EFFICIENCY OF TROT VERSUS CANTER
The question of whether
a fast trot is better for endurance than allowing the horse to break into
a canter has been asked on the chat site & is an interesting one.
From the point of view of efficiency of energy utilisation, a critical
factor for endurance horses so that they don't "run out of gas",
there does occur a point at which it is better to "change gears"
into a canter than continue to ask your horse for an extended trot.
To maintain a huge
trot is unnatural for most horses & although many endurance horses
are very good at it, there are some disadvantages. Firstly, efficiency
of energy use, as measured by the amount of oxygen required to maintain
a certain speed - this has been measured & the following graphs clearly
show the points where it is better to "change up a gear" rather
than go faster by using "greater revs", just like in your vehicle.
In that experiment, a canter became more efficient than going faster at
a trot at about 4.5 meters per second (16.2 kph), which is still a fairly
The other benefit
of the canter at higher speeds is the efficiency of breathing, as the
sliding of the abdominal viscera (guts) backwards & forwards acts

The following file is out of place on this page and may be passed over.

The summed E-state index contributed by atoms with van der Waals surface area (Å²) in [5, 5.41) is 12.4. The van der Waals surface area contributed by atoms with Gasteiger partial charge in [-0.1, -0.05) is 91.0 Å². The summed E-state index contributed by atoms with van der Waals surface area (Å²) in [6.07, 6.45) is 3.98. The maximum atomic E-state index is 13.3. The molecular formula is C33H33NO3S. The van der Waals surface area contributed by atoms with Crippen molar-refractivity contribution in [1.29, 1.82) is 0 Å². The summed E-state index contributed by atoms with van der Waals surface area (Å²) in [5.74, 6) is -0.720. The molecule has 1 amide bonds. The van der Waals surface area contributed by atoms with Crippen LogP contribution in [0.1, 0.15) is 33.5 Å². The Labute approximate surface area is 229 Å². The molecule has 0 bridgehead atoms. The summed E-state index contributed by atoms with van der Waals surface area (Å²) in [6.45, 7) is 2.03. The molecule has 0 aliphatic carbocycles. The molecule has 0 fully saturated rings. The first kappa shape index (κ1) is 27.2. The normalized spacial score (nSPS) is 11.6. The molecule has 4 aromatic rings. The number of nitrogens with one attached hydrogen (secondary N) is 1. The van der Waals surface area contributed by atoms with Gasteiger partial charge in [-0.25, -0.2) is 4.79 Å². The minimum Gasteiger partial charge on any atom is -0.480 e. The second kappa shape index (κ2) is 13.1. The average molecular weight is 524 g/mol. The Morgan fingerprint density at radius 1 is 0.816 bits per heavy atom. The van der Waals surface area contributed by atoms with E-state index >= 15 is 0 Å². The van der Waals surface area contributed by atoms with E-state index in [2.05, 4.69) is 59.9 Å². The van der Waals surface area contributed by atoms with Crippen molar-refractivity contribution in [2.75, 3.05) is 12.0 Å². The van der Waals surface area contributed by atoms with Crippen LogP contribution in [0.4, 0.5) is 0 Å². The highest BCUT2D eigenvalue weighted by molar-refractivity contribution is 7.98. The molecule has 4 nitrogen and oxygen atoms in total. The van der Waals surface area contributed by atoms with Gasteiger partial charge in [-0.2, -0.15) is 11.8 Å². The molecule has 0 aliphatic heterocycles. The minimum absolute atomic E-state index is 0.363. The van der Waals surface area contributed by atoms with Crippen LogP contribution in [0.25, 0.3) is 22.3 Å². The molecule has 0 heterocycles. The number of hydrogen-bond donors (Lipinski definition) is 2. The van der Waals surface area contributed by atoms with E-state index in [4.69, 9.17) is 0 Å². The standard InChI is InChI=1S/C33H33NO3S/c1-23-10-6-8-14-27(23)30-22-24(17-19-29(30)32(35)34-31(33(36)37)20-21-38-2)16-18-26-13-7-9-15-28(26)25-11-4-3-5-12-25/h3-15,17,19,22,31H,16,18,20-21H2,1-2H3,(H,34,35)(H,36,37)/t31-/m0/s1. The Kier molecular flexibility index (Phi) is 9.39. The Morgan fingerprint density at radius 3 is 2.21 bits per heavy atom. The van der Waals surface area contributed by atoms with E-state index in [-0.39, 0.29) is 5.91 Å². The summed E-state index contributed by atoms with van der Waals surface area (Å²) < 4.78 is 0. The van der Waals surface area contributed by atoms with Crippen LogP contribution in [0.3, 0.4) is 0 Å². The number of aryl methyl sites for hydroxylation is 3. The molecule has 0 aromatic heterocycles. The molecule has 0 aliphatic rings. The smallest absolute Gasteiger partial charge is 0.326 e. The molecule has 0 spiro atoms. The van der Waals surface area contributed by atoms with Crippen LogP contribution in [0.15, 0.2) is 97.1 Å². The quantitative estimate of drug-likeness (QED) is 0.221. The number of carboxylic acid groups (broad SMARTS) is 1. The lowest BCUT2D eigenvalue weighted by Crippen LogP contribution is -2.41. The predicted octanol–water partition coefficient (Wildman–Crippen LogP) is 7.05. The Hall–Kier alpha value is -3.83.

like a piston on the diaphragm & does the breathing for the horse,
without it spending extra energy to do that. You will notice your horse
breathing in time with its stride at the canter because of this "visceral
Another benefit of
the canter is reduced concussion on the musculo-skeletal system, because
of the longer period of suspension between foot falls.
The other factors
to be considered are comfort for the rider and often therefore for the
horse if you are not a proficient rider, bouncing around at a fast trot
will require your horse to use more energy. The potential concussive effect
on the musculo-skeletal system of the back by the rider at the trot versus
the canter also has to be considered and may aggravate saddle fit problems.
from the biomechanical point of view is the side to side "screwing"
effect on the pelvis caused by a huge trot, when one hind leg is fully
extended backwards while the other hind leg is fully extend forwards.
This causes more stress on the pelvis/spine attachments than does the
more natural "rocking" motion invoked by a canter. So called
sacro-iliac problems are seen in Standardbreds (trotters & pacers)
and rarely in Thoroughbreds.
And don't forget,
as a general principle even with "normal" trotting, continually
change diagonals to avoid over using one set of muscles & even in
some cases probably contributing to that rather interesting phenomenon
that we see not uncommonly in endurance horses, the unilateral (one side
only) tie up - quite amazing! Just another illustration of how much we
have yet to learn about what causes the condition. And while we're on
the topic, similarly with cantering, frequent lead changes are a must.
So when you're out
on track, either enjoying the countryside, going for it, or both, do what
suits you & your horse up to a point, but don't get carried away thinking
that a huge trot is just the best thing!
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